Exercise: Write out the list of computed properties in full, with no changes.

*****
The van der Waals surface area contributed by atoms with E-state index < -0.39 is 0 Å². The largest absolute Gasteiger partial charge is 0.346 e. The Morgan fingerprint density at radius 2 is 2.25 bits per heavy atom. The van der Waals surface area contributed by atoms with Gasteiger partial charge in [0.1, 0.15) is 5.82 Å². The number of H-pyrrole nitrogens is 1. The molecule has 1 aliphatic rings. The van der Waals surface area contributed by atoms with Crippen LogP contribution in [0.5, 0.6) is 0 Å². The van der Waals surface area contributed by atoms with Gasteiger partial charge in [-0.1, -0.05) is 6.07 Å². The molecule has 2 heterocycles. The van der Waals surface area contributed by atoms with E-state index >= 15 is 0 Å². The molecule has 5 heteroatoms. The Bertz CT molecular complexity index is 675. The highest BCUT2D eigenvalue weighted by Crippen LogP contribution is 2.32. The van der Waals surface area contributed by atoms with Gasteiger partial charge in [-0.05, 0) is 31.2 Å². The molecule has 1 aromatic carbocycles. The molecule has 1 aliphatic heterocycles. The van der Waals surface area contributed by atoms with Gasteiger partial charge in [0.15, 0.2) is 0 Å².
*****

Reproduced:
The van der Waals surface area contributed by atoms with E-state index < -0.39 is 0 Å². The largest absolute Gasteiger partial charge is 0.346 e. The Morgan fingerprint density at radius 2 is 2.25 bits per heavy atom. The van der Waals surface area contributed by atoms with Gasteiger partial charge in [0.1, 0.15) is 5.82 Å². The number of H-pyrrole nitrogens is 1. The molecule has 1 aliphatic rings. The van der Waals surface area contributed by atoms with Crippen LogP contribution in [0.5, 0.6) is 0 Å². The van der Waals surface area contributed by atoms with Gasteiger partial charge in [-0.1, -0.05) is 6.07 Å². The molecule has 2 heterocycles. The van der Waals surface area contributed by atoms with E-state index >= 15 is 0 Å². The molecule has 5 heteroatoms. The Bertz CT molecular complexity index is 675. The highest BCUT2D eigenvalue weighted by Crippen LogP contribution is 2.32. The van der Waals surface area contributed by atoms with Gasteiger partial charge in [-0.05, 0) is 31.2 Å². The molecule has 1 aromatic carbocycles. The molecule has 1 aliphatic heterocycles. The van der Waals surface area contributed by atoms with Gasteiger partial charge in [0.15, 0.2) is 0 Å².